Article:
[Taxacom] Species Concepts and Nomenclature Question (Was: Replies Re: Economist leader addressed to taxonomists)

Richard Pyle deepreef at bishopmuseum.org
Wed May 23 21:15:50 CDT 2007


Thanks to Geoff for forwarding the link to the rebuttal letters to the
Economist article, and a very special thanks to the authors of both letters
for their eloquence!  I thought both letters were very effective at
capturing the shortcomings of the original article, and also helped
communicate a more accurate representation of our (taxonomists') role in
modern civilization.  Nice job!

One line in the letter from the Ruedas & Brown letter did catch my eye, and
affords me an opportunity to post a question to this list that I've been
meaning to send for some time now (hence the new subject line).

The quote that caught my eye was this one:  

"...our concepts of what constitutes a species have been brought up to date
from "whatever a competent taxonomist decides it is" to a more objectively
measured view."

The authors follow this by explaining that early taxonomists were not aware
of, or in some cases did not believe the evolutionary context of
relationships among taxa (i.e., phylogeny) -- and on this point I certainly
agree. However, this evolutionary context does not, as far as I can see,
address the point of the paragraph (i.e., the "statement that the explosion
of new biological diversity is a simple arbitrary elevation of subspecies to
species").  Except, perhaps, for the biological species concept, I don't see
how our increase in understanding of evolutionary processes in any way helps
us to distinguish whether two closely-related but consistently diagnosable
populations should be regarded as full species, or as subspecies (or
"geographic variants"). In fact, quite the opposite.  The more I learn about
recent advancements in our understanding of evolutionary speciation, the
murkier (and more arbitrary) the distinction between "species" and
"subspecies" becomes. Even more than before, it seems that the distinction
between labeling things as distinct species vs. distinct subspecies is
"whatever a competent taxonomist decides it is" (and personally, I see
nothing wrong with this, as this has been for the past quarter of a
millenium -- and continues to be -- the de-facto definition of "species").

Now...on to my question for this list.  Years ago I used to closely follow
the species concept debates and related philosophical discussions about
nomenclature; but I have lost touch with this area of scientific discussion.
For various reasons, I want to get caught back up again on this issue. I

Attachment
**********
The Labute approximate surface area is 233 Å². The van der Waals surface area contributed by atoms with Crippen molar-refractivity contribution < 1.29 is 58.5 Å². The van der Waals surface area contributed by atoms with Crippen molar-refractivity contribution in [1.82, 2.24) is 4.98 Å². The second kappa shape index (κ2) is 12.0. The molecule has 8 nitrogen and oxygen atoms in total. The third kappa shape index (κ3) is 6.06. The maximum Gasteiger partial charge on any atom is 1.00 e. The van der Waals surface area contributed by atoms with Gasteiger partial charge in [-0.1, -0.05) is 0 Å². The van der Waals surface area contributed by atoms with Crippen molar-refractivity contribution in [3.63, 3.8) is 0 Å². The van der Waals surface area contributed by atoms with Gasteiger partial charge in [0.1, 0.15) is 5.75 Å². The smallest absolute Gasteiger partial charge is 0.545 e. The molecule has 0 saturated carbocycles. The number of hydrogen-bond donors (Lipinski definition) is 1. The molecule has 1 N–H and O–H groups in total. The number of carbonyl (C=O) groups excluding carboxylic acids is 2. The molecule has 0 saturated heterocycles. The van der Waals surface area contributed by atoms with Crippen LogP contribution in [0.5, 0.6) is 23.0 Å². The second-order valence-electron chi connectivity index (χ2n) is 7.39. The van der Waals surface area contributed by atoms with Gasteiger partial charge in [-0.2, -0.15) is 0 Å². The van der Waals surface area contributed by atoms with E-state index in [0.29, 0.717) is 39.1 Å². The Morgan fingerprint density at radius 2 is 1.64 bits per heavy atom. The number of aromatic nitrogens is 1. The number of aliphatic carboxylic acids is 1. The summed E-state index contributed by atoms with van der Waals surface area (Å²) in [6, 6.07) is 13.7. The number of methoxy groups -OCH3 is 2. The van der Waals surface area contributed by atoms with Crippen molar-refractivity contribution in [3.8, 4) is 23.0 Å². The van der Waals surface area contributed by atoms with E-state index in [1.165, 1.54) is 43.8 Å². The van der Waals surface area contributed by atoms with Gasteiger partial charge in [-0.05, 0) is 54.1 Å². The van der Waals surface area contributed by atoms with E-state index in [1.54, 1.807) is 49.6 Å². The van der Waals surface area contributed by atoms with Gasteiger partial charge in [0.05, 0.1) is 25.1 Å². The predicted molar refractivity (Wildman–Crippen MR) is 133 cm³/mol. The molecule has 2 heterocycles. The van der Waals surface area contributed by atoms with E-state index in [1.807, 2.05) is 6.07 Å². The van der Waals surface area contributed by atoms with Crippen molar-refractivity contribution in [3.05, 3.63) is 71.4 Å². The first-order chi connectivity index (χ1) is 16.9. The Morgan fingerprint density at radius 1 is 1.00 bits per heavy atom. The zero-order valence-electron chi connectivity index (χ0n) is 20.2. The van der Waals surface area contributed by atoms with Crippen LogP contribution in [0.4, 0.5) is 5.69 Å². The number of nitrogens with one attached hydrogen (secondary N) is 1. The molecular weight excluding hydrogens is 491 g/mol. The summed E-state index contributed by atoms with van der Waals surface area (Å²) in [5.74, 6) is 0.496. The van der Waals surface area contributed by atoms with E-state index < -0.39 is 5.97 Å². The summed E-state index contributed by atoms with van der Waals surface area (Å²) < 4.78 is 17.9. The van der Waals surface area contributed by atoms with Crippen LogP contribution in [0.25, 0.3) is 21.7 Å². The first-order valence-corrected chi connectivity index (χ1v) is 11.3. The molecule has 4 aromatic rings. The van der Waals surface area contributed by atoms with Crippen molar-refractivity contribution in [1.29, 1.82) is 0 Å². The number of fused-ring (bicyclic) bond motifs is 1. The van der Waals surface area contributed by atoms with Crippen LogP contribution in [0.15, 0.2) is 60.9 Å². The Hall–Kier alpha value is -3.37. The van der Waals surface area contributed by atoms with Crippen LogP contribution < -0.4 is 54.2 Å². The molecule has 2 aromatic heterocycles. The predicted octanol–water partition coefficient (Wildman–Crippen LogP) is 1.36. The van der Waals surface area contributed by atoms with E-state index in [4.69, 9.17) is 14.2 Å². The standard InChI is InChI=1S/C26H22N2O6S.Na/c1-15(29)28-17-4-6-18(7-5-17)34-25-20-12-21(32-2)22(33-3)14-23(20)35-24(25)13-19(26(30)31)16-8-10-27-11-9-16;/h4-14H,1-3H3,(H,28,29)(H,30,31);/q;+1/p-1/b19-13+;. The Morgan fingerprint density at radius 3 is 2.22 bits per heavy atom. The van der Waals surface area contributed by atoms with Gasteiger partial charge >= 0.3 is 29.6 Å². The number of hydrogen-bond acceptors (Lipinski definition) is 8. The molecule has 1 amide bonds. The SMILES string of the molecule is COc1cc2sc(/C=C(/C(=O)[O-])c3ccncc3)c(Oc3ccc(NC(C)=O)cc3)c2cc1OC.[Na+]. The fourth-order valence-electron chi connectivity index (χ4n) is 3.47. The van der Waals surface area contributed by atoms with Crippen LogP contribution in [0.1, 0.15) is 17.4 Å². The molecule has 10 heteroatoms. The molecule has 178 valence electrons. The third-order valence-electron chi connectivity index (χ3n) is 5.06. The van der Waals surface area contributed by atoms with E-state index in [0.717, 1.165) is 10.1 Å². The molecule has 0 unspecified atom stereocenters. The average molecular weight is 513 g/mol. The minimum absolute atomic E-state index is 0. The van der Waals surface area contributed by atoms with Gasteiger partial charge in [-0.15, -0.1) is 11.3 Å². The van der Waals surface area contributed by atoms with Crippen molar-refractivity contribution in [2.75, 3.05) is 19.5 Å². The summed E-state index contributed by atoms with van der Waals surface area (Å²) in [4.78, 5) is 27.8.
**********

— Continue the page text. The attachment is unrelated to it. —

plan to do the usual searches at the library and Google/etc.; but I was
wondering if anyone on this list could point me to any recent publications
that might help characterize where we (as a community) currently stand on
species concepts, and the application of Linnaean nomenclature thereto.

Do the debates rage on?  If not, did most everyone converge on a species
concept, or did they just get tired of arguing about it?  In other words,
has a consensus emerged, or is there still a diversity of opinions on the
matter?  Of particular interest to me are publications addressing the
question of when/how to use trinomials (subspecies) as opposed to
recognizing full species when applying nomenclature.  I'm primarily
interested in zoological contexts (broadly  -- insects, various vertebrates,
marine invertebrates, etc.), but am also interested if there have been any
recent publications dealing with these issues in the botanical context.

I am, of course, always interested in the opinions of list members, but what
I really want to do is catch up on the last 10-15 years of published
literature on the subject -- so publication citations (particularly for
review articles and others with extensive bibliographies) would be the most
helpful for me. I'm also interested in citations for example publications
that either elevated subspecies to full species (e.g., the Sulawesi macaques
alluded to in the Ruedas & Brown letter), or sunk full species into
subspecies status.

Many thanks in advance!

Aloha,
Rich

 

> -----Original Message-----
> From: taxacom-bounces at mailman.nhm.ku.edu 
> [mailto:taxacom-bounces at mailman.nhm.ku.edu] On Behalf Of Geoff Read
> Sent: Wednesday, May 23, 2007 12:32 PM
> To: taxacom at mailman.nhm.ku.edu
> Subject: [Taxacom] Replies Re: Economist leader addressed to 
> taxonomists
> 
> FYI. Economist have put two letters up on the website last 
> night. Ruedas & Brown, and Yanega.
> 
> http://www.economist.com/debate/theinbox/
> 
> 
> Geoff
> -- 
>    Geoff Read <g.read at niwa.co.nz>
>     http://www.annelida.net/
>     http://www.niwascience.co.nz/ncabb/
> 
> 
> 
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